Of the three best quarterbacks from the five-man first-round class of 2018 (Josh Allen, Lamar Jackson, Mayfield), one has not yet played at the same level as the other two. Jackson won the league MVP award in 2019. Last year, Allen made a jump to MVP-caliber play.
Mayfield showed steady growth in 2020 after a disappointing 2019 season, but he has yet to put together a wire-to-wire MVP-style season. The question (one that people in the league are openly asking) becomes whether that’s enough to give Mayfield a massive, market-value-or-close-to-it contract now.
In May, Browns G.M. Andrew Berry declined to characterize the contracts given by the Rams and Eagles to Jared Goff and Carson Wentz, respectively, after three seasons in the NFL as cautionary tales. While Wentz’s regression in the second year after signing his second contract potentially falls into the “sh-t happens” folder, the Rams clearly shouldn’t have paid Goff what they paid him when they paid him — and the extra first-round pick they tucked into the Matthew Stafford trade to get the Lions to assume the Goff deal confirms it.
Our position on quarterback second contracts remains simple. If the team knows he’s the long-term answer at the position, pay him as soon as he becomes eligible for that deal or, if that realization comes after the final game of the player’s third regular season (that’s when he becomes eligible for a second deal), the moment the light bulb flickers on.
For the Browns, that’s the real question. Do they believe Mayfield is the guy? Are they ready to give Mayfield the kind of cap commitment that will complicate the effort to put a team around him? Is he the kind of quarterback whose mere presence elevates the rest of the team, or is he a quarterback who simply benefits from a team of all-stars that the Browns continued to build around him?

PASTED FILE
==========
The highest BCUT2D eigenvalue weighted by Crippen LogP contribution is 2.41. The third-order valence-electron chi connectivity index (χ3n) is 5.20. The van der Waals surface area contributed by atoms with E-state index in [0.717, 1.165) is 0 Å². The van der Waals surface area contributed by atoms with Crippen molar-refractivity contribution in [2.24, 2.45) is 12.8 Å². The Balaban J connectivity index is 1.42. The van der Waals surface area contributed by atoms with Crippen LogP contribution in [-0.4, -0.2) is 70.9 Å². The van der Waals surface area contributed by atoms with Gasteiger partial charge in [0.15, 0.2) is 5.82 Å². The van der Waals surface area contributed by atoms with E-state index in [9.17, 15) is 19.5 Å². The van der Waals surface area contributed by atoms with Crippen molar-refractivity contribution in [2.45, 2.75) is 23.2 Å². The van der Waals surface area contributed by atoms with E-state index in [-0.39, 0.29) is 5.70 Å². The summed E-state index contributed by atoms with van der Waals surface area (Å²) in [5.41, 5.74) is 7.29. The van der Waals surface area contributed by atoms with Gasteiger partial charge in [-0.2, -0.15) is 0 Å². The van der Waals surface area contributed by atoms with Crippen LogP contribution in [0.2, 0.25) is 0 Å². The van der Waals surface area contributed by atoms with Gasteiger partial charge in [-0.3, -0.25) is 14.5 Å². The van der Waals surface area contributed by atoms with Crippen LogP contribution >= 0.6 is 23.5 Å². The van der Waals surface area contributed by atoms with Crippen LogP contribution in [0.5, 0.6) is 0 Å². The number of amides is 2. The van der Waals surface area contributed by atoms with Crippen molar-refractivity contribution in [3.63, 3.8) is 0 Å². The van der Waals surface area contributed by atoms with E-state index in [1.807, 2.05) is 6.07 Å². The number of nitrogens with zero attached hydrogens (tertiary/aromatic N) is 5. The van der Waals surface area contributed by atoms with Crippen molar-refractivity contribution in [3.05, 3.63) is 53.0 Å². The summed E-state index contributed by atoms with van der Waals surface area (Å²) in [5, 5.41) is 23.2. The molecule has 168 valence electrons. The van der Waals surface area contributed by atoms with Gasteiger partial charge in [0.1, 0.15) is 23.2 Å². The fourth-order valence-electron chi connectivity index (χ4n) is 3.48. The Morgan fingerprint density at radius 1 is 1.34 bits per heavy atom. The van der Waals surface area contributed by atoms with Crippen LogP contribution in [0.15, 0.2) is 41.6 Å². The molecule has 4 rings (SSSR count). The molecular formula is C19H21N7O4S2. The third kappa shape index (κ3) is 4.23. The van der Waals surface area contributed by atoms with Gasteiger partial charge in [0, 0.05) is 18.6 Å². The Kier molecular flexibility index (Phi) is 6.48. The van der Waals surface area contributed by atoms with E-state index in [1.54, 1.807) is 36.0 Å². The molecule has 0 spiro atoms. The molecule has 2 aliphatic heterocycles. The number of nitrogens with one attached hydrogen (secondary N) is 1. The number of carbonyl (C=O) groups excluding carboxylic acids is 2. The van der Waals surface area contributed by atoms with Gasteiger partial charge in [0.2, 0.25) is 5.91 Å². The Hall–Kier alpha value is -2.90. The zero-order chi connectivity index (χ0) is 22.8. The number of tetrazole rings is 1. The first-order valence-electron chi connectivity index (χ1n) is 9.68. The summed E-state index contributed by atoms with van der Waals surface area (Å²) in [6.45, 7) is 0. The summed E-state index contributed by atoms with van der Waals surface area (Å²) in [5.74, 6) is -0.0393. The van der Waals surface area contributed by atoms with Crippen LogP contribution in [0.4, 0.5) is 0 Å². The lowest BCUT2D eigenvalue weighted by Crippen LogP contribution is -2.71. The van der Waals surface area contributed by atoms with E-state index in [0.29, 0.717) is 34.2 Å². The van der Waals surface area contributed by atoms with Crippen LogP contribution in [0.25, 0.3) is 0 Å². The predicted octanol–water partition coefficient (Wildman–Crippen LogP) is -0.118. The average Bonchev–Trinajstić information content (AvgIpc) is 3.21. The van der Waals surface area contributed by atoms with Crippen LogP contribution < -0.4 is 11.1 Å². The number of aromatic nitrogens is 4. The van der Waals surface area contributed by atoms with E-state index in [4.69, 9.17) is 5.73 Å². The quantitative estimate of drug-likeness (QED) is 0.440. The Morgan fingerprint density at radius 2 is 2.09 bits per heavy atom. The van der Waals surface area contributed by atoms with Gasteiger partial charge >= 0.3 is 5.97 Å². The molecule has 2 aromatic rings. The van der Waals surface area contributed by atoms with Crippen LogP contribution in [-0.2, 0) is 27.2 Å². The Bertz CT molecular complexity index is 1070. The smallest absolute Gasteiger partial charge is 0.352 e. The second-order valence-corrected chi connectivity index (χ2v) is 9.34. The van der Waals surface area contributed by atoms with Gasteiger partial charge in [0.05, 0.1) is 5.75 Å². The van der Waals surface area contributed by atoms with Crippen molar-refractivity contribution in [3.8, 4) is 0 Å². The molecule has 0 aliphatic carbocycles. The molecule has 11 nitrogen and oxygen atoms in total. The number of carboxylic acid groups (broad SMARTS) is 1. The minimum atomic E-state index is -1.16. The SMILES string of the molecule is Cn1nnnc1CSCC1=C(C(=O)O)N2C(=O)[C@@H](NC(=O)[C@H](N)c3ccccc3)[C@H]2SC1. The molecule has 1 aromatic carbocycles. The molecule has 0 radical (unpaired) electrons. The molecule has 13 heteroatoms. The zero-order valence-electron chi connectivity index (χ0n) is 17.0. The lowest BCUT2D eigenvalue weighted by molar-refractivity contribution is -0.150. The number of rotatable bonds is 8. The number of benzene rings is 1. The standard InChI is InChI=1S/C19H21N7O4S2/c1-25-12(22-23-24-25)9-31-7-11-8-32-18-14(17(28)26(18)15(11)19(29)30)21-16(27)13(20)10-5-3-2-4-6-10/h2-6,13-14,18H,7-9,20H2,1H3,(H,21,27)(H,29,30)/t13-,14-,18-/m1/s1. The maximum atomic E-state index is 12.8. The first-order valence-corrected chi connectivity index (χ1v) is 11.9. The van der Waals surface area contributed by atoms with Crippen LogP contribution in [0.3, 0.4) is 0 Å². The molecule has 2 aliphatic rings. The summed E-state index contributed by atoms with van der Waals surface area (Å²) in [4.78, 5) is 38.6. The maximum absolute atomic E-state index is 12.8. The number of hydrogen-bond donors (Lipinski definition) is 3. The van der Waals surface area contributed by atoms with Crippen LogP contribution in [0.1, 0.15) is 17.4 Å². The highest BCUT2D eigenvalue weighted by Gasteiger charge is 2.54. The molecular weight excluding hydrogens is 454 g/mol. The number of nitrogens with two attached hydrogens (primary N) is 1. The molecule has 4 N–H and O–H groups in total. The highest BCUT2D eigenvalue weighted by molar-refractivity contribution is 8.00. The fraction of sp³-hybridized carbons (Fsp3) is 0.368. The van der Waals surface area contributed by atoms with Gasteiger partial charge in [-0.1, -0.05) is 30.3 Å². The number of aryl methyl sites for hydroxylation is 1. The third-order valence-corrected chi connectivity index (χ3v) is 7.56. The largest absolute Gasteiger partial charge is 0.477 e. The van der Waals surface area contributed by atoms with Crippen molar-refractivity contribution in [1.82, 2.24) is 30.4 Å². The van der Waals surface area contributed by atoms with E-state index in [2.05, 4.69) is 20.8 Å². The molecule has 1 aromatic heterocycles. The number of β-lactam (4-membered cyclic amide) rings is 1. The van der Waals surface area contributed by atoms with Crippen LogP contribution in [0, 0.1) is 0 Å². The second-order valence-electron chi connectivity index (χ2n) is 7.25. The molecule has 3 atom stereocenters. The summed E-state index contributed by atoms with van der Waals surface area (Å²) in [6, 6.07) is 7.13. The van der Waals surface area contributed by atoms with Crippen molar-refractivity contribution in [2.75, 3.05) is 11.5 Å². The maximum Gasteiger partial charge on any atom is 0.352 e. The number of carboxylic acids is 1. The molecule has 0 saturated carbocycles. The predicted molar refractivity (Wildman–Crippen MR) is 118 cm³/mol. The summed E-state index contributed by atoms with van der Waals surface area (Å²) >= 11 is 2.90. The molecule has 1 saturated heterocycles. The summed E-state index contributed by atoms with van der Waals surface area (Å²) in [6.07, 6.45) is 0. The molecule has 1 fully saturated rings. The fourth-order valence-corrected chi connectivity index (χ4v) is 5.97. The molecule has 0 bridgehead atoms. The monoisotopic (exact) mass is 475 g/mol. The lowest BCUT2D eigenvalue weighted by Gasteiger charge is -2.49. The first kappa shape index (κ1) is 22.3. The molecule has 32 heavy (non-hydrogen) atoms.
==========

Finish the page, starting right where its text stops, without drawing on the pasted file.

That’s not for me, you, or anyone else not employed by the Browns to answer. Only the Browns (and/or any homeless guys from whom owner Jimmy Haslam still takes advice) know whether Mayfield is the guy, or whether maybe there’s another guy with whom the Browns would do more.
In making that assessment, one key ingredient becomes critical: What Mayfield wants. Does he want $30 million per year? Is it $35 million annually? Or maybe $40 million? Does he want top-of-market money ($45 million) without the Mahomesian 12-year commitment?
Mayfield lacks no confidence. That’s critical to succeeding in the NFL. His extreme confidence could cause him to want more from the Browns than they’re willing to pay, however. That could result in the Browns waiting another year.
There’s risk to both sides in waiting. If Mayfield becomes an MVP candidate this year, the price goes way up next year. If Mayfield regresses this year, the price goes down or, if it doesn’t, the Browns may start looking at their alternatives.
With so many great young quarterbacks constantly emerging from college football, teams no longer must cling to a quarterback who has yet to become a clear top-10 guy. And (as the Rams and Eagles learned) paying a not-top-10 guy like a top-10 guy leads nowhere good.